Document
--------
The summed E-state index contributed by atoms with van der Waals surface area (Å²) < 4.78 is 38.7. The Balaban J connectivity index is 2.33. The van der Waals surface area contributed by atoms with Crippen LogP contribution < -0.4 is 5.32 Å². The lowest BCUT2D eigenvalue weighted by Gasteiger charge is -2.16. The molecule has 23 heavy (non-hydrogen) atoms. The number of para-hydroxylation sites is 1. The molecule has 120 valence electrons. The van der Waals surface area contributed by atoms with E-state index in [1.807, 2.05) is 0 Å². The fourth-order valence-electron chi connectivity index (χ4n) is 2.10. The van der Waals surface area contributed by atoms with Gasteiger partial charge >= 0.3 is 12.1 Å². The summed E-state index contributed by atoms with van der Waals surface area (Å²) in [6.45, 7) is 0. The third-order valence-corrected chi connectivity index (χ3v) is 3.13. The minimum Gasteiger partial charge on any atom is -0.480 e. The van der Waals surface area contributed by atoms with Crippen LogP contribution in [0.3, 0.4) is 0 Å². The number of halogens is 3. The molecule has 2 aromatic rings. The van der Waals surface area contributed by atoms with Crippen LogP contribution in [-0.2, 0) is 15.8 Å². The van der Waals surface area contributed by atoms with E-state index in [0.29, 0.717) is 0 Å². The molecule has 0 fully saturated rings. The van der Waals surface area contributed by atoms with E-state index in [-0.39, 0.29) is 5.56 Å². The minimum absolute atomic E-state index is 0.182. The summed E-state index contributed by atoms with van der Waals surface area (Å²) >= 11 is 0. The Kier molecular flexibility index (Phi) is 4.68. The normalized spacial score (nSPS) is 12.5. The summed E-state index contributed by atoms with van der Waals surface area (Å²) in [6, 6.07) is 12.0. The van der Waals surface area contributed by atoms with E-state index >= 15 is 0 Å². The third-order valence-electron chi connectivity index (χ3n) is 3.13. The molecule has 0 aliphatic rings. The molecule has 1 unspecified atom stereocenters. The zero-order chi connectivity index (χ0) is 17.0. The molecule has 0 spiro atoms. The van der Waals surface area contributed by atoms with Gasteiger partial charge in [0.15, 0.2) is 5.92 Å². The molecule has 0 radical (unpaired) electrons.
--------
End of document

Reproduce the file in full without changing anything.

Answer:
The summed E-state index contributed by atoms with van der Waals surface area (Å²) < 4.78 is 38.7. The Balaban J connectivity index is 2.33. The van der Waals surface area contributed by atoms with Crippen LogP contribution < -0.4 is 5.32 Å². The lowest BCUT2D eigenvalue weighted by Gasteiger charge is -2.16. The molecule has 23 heavy (non-hydrogen) atoms. The number of para-hydroxylation sites is 1. The molecule has 120 valence electrons. The van der Waals surface area contributed by atoms with E-state index in [1.807, 2.05) is 0 Å². The fourth-order valence-electron chi connectivity index (χ4n) is 2.10. The van der Waals surface area contributed by atoms with Gasteiger partial charge >= 0.3 is 12.1 Å². The summed E-state index contributed by atoms with van der Waals surface area (Å²) in [6.45, 7) is 0. The third-order valence-corrected chi connectivity index (χ3v) is 3.13. The minimum Gasteiger partial charge on any atom is -0.480 e. The van der Waals surface area contributed by atoms with Crippen LogP contribution in [0.3, 0.4) is 0 Å². The number of halogens is 3. The molecule has 2 aromatic rings. The van der Waals surface area contributed by atoms with Crippen LogP contribution in [-0.2, 0) is 15.8 Å². The van der Waals surface area contributed by atoms with E-state index in [0.29, 0.717) is 0 Å². The molecule has 0 fully saturated rings. The van der Waals surface area contributed by atoms with E-state index in [-0.39, 0.29) is 5.56 Å². The minimum absolute atomic E-state index is 0.182. The summed E-state index contributed by atoms with van der Waals surface area (Å²) >= 11 is 0. The Kier molecular flexibility index (Phi) is 4.68. The normalized spacial score (nSPS) is 12.5. The summed E-state index contributed by atoms with van der Waals surface area (Å²) in [6, 6.07) is 12.0. The van der Waals surface area contributed by atoms with E-state index >= 15 is 0 Å². The third-order valence-electron chi connectivity index (χ3n) is 3.13. The molecule has 0 aliphatic rings. The molecule has 1 unspecified atom stereocenters. The zero-order chi connectivity index (χ0) is 17.0. The molecule has 0 spiro atoms. The van der Waals surface area contributed by atoms with Gasteiger partial charge in [0.15, 0.2) is 5.92 Å². The molecule has 0 radical (unpaired) electrons.